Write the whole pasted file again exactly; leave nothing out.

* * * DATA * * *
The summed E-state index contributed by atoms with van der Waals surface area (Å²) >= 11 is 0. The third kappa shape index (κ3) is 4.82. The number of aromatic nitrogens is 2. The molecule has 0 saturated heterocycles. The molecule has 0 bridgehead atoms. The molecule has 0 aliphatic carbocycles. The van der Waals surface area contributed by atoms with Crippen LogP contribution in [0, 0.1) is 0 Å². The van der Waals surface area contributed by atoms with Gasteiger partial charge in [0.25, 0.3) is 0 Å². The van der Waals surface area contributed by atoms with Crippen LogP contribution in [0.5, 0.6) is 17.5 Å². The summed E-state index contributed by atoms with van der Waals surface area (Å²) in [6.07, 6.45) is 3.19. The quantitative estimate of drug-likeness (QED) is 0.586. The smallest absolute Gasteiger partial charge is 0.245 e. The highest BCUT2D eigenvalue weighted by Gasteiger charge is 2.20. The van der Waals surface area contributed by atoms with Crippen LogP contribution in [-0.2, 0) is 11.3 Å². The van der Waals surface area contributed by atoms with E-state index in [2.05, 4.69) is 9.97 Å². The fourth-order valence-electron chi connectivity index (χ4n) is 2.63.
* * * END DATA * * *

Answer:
The summed E-state index contributed by atoms with van der Waals surface area (Å²) >= 11 is 0. The third kappa shape index (κ3) is 4.82. The number of aromatic nitrogens is 2. The molecule has 0 saturated heterocycles. The molecule has 0 bridgehead atoms. The molecule has 0 aliphatic carbocycles. The van der Waals surface area contributed by atoms with Crippen LogP contribution in [0, 0.1) is 0 Å². The van der Waals surface area contributed by atoms with Gasteiger partial charge in [0.25, 0.3) is 0 Å². The van der Waals surface area contributed by atoms with Crippen LogP contribution in [0.5, 0.6) is 17.5 Å². The summed E-state index contributed by atoms with van der Waals surface area (Å²) in [6.07, 6.45) is 3.19. The quantitative estimate of drug-likeness (QED) is 0.586. The smallest absolute Gasteiger partial charge is 0.245 e. The highest BCUT2D eigenvalue weighted by Gasteiger charge is 2.20. The van der Waals surface area contributed by atoms with Crippen LogP contribution in [-0.2, 0) is 11.3 Å². The van der Waals surface area contributed by atoms with E-state index in [2.05, 4.69) is 9.97 Å². The fourth-order valence-electron chi connectivity index (χ4n) is 2.63.